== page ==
See EV100409 (STOP 0x00000001).
According to Microsoft:
The most common cause of this bug check is when a file system or driver has a mismatched sequence of calls to disable and re-enable APCs. The key data item is the Thread->CombinedApcDisable field. The CombinedApcDisable field consists of two separate 16-bit fields: SpecialApcDisable and KernelApcDisable. A negative value of either field indicates that a driver has disabled special or normal APCs (respectively) without re-enabling them. A positive value indicates that a driver has enabled special or normal APCs too many times.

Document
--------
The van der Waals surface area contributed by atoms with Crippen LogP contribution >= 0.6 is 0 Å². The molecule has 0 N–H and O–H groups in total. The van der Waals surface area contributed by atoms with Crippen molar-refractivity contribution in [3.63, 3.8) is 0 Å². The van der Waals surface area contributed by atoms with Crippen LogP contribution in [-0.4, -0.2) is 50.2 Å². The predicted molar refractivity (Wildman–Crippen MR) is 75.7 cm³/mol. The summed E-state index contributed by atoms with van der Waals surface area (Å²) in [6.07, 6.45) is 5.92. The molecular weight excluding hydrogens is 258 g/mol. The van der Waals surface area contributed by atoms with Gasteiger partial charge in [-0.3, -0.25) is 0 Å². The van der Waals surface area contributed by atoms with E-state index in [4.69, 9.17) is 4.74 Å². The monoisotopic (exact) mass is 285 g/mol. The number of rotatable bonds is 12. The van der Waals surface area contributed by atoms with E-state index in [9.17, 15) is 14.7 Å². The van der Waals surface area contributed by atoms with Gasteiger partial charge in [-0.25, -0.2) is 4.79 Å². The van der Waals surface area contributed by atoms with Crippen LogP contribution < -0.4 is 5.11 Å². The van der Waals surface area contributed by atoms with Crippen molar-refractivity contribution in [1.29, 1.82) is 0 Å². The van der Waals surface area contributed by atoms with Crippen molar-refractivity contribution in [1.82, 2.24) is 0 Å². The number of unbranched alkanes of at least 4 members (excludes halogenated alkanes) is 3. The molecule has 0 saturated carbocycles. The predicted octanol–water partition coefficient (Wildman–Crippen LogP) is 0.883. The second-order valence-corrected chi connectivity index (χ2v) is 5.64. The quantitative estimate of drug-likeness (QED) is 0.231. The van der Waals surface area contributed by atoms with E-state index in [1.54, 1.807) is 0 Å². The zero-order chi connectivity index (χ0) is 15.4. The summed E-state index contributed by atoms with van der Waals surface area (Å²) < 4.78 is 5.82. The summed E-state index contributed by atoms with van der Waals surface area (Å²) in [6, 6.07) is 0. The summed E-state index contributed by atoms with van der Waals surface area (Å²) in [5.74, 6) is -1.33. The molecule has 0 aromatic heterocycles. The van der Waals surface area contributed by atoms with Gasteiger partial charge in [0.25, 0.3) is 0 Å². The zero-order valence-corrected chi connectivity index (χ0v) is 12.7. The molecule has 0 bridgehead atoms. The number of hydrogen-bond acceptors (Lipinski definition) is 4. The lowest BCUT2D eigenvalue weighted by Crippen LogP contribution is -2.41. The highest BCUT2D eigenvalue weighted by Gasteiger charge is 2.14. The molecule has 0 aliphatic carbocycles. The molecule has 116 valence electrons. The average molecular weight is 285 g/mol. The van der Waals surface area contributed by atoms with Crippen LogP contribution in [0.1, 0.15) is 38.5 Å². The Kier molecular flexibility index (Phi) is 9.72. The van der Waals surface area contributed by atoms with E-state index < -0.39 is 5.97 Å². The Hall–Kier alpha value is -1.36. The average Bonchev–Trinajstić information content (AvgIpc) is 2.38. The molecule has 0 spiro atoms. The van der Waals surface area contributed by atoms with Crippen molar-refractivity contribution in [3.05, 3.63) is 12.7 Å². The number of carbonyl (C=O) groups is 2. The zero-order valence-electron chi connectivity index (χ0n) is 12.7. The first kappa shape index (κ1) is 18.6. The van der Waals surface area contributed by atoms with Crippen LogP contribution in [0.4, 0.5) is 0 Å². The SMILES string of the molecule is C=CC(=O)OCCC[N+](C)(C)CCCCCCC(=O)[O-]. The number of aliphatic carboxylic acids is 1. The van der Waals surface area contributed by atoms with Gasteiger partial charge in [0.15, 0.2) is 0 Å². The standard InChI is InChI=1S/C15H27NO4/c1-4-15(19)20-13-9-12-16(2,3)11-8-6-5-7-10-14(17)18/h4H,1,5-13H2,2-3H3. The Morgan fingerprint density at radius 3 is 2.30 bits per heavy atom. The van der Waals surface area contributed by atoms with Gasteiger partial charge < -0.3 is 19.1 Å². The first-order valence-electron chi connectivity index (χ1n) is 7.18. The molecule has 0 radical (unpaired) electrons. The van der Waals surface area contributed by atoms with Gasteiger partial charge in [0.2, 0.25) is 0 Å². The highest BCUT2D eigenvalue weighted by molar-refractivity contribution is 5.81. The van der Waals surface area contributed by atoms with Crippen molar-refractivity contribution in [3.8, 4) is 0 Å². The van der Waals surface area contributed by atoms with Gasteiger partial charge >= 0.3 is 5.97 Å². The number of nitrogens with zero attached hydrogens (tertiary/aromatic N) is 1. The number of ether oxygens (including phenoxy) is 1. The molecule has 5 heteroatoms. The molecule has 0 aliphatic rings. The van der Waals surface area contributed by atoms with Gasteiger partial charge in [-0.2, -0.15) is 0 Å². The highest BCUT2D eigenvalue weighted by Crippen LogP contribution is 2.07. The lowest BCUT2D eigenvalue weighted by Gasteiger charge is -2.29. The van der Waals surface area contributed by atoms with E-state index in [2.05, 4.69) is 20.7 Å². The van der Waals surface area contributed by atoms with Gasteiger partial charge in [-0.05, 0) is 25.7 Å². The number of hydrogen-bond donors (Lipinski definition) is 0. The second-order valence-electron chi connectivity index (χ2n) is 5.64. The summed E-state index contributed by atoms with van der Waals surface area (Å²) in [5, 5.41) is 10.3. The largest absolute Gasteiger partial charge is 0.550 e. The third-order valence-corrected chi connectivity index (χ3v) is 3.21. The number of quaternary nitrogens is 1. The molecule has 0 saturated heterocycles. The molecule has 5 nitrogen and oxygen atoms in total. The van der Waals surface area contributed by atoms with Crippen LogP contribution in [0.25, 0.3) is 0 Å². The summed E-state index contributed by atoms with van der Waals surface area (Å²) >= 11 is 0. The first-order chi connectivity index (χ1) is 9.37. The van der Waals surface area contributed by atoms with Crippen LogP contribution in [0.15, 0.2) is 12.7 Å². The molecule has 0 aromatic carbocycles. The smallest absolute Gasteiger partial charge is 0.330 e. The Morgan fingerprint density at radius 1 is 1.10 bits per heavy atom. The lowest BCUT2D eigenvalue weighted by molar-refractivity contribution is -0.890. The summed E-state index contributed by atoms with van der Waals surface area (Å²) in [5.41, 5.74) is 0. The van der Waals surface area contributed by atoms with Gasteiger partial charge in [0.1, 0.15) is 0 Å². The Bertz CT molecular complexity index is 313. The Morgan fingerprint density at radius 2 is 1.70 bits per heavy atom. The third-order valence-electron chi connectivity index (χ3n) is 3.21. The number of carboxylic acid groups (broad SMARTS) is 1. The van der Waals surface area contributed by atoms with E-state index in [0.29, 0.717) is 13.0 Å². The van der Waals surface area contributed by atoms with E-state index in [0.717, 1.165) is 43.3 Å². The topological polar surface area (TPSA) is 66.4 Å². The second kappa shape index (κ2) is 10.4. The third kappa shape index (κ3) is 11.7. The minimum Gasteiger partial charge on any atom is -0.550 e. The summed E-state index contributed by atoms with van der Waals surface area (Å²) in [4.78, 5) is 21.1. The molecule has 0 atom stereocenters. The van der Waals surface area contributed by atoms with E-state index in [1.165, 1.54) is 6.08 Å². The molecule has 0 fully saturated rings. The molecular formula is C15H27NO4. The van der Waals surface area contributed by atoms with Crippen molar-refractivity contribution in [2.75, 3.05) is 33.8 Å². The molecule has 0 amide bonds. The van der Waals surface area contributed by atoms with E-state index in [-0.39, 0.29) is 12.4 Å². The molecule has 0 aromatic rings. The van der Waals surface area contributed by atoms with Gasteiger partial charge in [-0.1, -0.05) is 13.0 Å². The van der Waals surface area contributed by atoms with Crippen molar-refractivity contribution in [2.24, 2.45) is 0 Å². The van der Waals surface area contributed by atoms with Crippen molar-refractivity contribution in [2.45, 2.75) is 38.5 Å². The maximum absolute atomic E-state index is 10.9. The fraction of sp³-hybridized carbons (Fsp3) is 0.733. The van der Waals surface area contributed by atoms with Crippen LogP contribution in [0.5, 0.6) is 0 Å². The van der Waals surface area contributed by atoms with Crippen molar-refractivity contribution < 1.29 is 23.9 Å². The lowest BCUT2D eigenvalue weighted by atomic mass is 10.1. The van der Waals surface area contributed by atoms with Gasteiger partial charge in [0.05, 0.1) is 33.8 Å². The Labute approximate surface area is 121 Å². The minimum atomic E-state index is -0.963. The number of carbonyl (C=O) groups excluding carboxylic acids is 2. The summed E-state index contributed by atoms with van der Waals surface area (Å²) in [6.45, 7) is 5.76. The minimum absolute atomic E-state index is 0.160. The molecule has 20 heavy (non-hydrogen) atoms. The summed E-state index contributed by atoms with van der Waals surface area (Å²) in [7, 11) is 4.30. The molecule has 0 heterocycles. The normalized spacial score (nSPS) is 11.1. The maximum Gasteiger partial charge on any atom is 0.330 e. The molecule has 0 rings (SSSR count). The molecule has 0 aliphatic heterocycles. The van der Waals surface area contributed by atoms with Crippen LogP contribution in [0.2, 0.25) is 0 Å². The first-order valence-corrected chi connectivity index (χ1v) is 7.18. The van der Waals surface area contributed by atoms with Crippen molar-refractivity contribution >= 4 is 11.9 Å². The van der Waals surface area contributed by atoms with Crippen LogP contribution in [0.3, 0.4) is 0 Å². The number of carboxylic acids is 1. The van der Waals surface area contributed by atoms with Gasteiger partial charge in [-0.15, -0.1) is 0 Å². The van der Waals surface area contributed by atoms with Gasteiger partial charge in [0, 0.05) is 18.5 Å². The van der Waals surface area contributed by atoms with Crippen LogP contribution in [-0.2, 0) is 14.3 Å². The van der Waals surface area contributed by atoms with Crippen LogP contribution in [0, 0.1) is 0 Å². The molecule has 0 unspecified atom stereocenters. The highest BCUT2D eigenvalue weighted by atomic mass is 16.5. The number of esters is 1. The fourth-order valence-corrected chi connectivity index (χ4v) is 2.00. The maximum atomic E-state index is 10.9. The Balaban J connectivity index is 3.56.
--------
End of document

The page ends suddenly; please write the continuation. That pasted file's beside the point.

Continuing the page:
This is a kernel internal error. This error occurs on exit from a system call. A possible cause for this bug check is when a file system or driver has a mismatched sequence of system calls to enter or leave guarded or critical regions. For example, each call to KeEnterCriticalRegion must have a matching call to KeLeaveCriticalRegion. If you are developing a driver, you can use Static Driver Verifier, a static analysis tool available in the Windows Driver Kit, to detect problems in your code before you ship your driver. Run Static Driver Verifier with the CriticalRegions rule to verify that your source code uses these system calls in correct sequence.
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